Separate Property in a Florida Divorce
One of the most important distinctions when distributing property in a Florida divorce is determining what property is separate and what is marital. The determination of marital and separate property can have a massive impact on your overall divorce settlement, and having an experienced Florida divorce attorney by your side can help ensure that your interests are protected during this process. To learn more from a seasoned professional, call or contact the law office of Blair H. Chan, III in Tampa Bay today for an initial consultation.
What is Separate Property?
Separate property, also known as nonmarital property, refers to all property that will revert back to a spouse in a divorce. Separate property is not subject to the distribution of property in a Florida divorce. Only marital property must be split between spouses. However, separate property refers to both separate assets and debts that one spouse may retain following a divorce.
Under Florida law, many things may be termed as separate assets in a divorce including items that were obtained after the wedding. The first category of separate assets is all items acquired prior to the marriage. This can include a car, clothing, jewelry, collectibles, a pet, and other items that one spouse acquired before the marriage. The second category of separate assets is any gift or inheritance acquired by one spouse before or during the marriage. If the gift or inheritance is specifically directed to only one spouse, it will be considered a separate asset.
The third category of separate assets is any income derived from another separate asset. The most common example of this is when one spouse purchases a home prior to the marriage and then rents the property during the marriage. The rental income will be considered separate assets. The fourth and final category of separate assets are any items that are excluded by agreement. This includes all items that are specifically excluded from marital property distribution in a prenuptial or postnuptial agreement.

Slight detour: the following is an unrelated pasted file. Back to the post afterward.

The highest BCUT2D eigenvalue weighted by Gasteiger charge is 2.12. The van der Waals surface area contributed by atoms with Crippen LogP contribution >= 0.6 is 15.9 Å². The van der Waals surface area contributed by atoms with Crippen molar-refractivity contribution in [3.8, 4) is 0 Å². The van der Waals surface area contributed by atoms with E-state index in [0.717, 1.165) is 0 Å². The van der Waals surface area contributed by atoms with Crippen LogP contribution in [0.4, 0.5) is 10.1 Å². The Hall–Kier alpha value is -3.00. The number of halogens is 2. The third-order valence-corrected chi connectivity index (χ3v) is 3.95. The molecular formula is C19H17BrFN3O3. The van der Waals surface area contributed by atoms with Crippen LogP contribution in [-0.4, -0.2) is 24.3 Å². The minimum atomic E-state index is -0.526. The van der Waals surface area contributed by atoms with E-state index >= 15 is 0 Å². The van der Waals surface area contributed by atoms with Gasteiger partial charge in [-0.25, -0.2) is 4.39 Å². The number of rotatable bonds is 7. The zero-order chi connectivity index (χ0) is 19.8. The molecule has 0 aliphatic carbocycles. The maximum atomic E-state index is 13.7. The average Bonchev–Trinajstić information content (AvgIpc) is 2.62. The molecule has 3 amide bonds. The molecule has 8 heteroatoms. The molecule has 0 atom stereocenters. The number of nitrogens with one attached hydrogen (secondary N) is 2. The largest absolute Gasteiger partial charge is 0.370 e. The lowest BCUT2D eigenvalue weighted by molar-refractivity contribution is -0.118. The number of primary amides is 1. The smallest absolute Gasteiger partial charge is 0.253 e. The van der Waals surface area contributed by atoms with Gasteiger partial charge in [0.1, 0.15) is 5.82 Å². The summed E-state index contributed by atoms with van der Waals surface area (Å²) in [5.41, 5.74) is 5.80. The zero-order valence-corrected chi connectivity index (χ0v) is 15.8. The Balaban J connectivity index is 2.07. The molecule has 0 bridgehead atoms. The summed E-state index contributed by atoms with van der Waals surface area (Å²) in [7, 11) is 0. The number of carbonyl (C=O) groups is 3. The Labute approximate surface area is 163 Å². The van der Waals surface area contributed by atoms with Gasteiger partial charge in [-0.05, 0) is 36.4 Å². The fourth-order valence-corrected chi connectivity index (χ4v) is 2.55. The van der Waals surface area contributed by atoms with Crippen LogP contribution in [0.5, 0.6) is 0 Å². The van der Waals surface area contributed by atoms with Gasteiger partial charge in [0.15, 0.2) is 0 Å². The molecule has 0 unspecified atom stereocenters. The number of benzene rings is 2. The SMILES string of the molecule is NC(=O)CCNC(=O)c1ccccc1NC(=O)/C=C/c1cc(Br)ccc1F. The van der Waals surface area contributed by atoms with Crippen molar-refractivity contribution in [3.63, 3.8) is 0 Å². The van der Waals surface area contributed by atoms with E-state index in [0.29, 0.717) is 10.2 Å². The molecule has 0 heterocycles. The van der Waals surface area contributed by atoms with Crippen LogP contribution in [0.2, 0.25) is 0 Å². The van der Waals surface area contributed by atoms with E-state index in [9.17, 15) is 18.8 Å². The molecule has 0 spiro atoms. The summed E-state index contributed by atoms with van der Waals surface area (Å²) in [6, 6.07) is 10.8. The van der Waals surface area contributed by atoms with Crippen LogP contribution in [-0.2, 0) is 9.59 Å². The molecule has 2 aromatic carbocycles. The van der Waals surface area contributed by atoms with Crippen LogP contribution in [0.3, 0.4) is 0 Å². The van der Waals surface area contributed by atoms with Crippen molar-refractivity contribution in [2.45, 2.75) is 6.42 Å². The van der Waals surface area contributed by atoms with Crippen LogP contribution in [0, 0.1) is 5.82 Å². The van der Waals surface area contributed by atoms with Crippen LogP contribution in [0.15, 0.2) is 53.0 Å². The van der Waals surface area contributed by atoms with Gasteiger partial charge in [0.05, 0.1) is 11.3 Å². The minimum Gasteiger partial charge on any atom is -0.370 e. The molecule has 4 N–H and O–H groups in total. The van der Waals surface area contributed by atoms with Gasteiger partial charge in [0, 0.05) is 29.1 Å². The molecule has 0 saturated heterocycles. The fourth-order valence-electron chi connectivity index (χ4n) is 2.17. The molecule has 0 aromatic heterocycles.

In addition to retaining separate assets in a divorce, one spouse may also be required to retain separate, nonmarital debts and other liabilities. One of the most significant separate debts for couples today is student loan debt. Student loans that were taken out by one spouse prior to the marriage will remain with that spouse in a divorce. The same applies to other types of debt acquired before the wedding, such as credit card debt or gambling debts. Florida courts also consider any liabilities that were incurred during the marriage because one spouse forged or otherwise made an unauthorized signature of the other spouse as a separate debt that the forging spouse must retain in a divorce.
Talk to The Office Today
If you would like to learn more about what property may be considered separate and marital in your Florida divorce case, call or contact the office of Blair H. Chan, III to speak with a Tampa divorce attorney today for an initial consultation of your case.